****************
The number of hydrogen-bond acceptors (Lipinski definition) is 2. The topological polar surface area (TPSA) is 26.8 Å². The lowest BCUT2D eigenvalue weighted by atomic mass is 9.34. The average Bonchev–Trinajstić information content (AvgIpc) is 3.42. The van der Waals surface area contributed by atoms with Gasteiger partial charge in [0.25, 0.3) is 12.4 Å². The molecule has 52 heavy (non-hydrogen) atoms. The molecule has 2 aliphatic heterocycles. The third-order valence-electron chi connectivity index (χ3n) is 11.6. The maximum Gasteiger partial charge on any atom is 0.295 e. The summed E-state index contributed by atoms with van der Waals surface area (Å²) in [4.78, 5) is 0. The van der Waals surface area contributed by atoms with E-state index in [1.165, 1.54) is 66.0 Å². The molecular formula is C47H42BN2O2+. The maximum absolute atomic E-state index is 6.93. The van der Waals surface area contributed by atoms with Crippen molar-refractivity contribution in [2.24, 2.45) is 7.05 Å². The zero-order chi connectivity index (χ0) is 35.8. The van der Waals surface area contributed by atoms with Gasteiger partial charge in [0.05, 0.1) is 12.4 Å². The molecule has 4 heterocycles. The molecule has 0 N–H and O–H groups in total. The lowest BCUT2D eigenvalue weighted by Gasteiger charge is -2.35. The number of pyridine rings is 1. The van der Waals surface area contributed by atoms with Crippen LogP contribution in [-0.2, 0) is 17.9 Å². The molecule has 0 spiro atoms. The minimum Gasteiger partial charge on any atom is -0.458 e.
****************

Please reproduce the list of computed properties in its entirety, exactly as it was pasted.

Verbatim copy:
The number of hydrogen-bond acceptors (Lipinski definition) is 2. The topological polar surface area (TPSA) is 26.8 Å². The lowest BCUT2D eigenvalue weighted by atomic mass is 9.34. The average Bonchev–Trinajstić information content (AvgIpc) is 3.42. The van der Waals surface area contributed by atoms with Gasteiger partial charge in [0.25, 0.3) is 12.4 Å². The molecule has 52 heavy (non-hydrogen) atoms. The molecule has 2 aliphatic heterocycles. The third-order valence-electron chi connectivity index (χ3n) is 11.6. The maximum Gasteiger partial charge on any atom is 0.295 e. The summed E-state index contributed by atoms with van der Waals surface area (Å²) in [4.78, 5) is 0. The van der Waals surface area contributed by atoms with E-state index in [1.165, 1.54) is 66.0 Å². The molecular formula is C47H42BN2O2+. The maximum absolute atomic E-state index is 6.93. The van der Waals surface area contributed by atoms with Crippen molar-refractivity contribution in [2.24, 2.45) is 7.05 Å². The zero-order chi connectivity index (χ0) is 35.8. The van der Waals surface area contributed by atoms with Gasteiger partial charge in [0.05, 0.1) is 12.4 Å². The molecule has 4 heterocycles. The molecule has 0 N–H and O–H groups in total. The lowest BCUT2D eigenvalue weighted by Gasteiger charge is -2.35. The number of pyridine rings is 1. The van der Waals surface area contributed by atoms with Crippen LogP contribution in [-0.2, 0) is 17.9 Å². The molecule has 0 spiro atoms. The minimum Gasteiger partial charge on any atom is -0.458 e.